A Pilgrimage around Shikoku Island (Ohenro)

A Pilgrimage around Shikoku Island (Ohenro)

Some 1200 years ago, Kobo Daishi established 88 holy places(temples) scattered around Shikoku Island to free people from their suffering. Going on a pilgrimage to these temples is said to remove earthly desires and answer prayers, which is why many pilgrims visit these sacred locations.

A pilgrimage around Shikoku Island, also known as Ohenro, is a sacred and spiritual journey in Japan. It involves visiting a series of 88 Buddhist temples associated with the Buddhist monk Kukai, also known as Kobo Daishi, who founded the Shingon school of Buddhism. This pilgrimage is a unique and profound experience, allowing pilgrims to immerse themselves in the rich cultural and religious heritage of Japan. Here are some special points about the Ohenro pilgrimage and how to reach Shikoku Island:

Special Points about Ohenro (Shikoku Pilgrimage):

  1. Sacred Temples: The pilgrimage covers 88 temples, each with its own unique history and significance. Pilgrims walk the island in a clockwise direction, starting and ending at the same temple, traditionally Temple 1, Ryozenji, in Naruto City, Tokushima Prefecture.

  2. Walking the Henro Trail: The journey typically involves walking, but some pilgrims also cycle or drive. The entire route is approximately 1,200 kilometers (about 745 miles) long and can take several weeks to complete.

  3. Pilgrim Attire: Pilgrims often wear traditional white robes and conical hats, carrying a staff and a sedge hat. The attire represents humility and detachment from material desires during the pilgrimage.

  4. Osettai: Along the trail, pilgrims may receive osettai, offerings of food, shelter, or encouragement from local people, which demonstrates the spirit of hospitality and support for the pilgrims.

  5. Spiritual Reflection: The pilgrimage is not just a physical journey but also an opportunity for spiritual reflection, self-discovery, and seeking enlightenment.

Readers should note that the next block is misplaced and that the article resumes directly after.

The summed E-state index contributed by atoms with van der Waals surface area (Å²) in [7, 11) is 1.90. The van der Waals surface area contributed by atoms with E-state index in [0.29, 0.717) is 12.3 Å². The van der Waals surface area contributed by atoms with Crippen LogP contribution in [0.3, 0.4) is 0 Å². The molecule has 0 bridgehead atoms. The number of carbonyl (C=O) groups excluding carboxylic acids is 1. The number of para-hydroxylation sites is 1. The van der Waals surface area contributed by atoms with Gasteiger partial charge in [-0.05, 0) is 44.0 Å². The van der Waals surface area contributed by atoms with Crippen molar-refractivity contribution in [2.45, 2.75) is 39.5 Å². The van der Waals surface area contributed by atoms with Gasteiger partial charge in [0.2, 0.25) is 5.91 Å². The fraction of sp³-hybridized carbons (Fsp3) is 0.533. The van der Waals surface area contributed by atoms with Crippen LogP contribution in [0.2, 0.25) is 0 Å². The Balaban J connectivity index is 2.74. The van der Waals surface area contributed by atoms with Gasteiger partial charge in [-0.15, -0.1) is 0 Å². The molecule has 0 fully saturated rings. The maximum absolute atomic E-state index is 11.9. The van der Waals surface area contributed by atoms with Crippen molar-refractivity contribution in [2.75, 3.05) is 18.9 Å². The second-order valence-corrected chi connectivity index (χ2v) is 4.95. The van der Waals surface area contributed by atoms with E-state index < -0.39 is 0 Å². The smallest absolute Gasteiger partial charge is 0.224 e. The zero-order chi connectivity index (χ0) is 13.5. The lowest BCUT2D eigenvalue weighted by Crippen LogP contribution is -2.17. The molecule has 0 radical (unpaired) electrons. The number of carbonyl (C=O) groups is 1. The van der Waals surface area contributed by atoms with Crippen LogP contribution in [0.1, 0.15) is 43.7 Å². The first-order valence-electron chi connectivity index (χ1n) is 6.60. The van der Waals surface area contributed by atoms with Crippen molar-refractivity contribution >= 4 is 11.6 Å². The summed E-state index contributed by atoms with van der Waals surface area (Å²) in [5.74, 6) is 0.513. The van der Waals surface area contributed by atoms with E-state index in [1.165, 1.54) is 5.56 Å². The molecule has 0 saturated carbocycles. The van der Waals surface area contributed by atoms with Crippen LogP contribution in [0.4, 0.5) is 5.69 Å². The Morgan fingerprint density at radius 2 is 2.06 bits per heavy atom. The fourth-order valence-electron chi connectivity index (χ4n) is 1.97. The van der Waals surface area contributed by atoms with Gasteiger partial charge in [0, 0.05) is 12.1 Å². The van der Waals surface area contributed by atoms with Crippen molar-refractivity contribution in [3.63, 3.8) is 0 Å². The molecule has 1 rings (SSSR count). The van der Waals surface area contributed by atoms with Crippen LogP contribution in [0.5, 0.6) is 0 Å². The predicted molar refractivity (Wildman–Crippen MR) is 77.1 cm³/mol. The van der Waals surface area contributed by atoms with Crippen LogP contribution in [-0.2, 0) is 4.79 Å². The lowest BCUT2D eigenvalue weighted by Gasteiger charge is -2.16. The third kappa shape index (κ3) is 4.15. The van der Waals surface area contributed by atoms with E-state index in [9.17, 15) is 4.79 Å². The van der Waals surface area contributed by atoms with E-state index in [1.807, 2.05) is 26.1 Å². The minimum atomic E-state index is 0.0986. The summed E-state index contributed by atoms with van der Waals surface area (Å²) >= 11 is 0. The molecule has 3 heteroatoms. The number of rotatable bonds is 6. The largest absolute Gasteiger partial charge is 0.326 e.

6. Pilgrim’s Book: Pilgrims carry a special book called “Nokyocho” to collect temple stamps (shu-in) as a record of their visits to each temple.

How to Reach Shikoku Island:

Shikoku Island is the smallest of Japan’s four main islands, and it is connected to the main Honshu island by bridges and ferries. Here’s how to reach Shikoku to start your Ohenro pilgrimage:

  1. By Air: Shikoku has four main airports: Takamatsu Airport (TAK) in Kagawa Prefecture, Tokushima Airport (TKS) in Tokushima Prefecture, Matsuyama Airport (MYJ) in Ehime Prefecture, and Kochi Ryoma Airport (KCZ) in Kochi Prefecture. You can fly to any of these airports from major cities in Japan.

  2. By Train: Shikoku is accessible by train from Honshu through the Seto-Ohashi Bridge or the Nishiseto Expressway. Train services connect cities like Okayama on Honshu with Takamatsu in Kagawa Prefecture.

  3. By Ferry: There are also ferry services connecting Shikoku with various ports in Honshu, Kyushu, and other nearby islands.

Once you reach Shikoku, you can make your way to the starting temple, Ryozenji, in Naruto City, Tokushima Prefecture, to begin your Ohenro pilgrimage. Many pilgrims choose to follow the trail on foot or by public transportation, enjoying the scenic beauty and spiritual encounters along the way.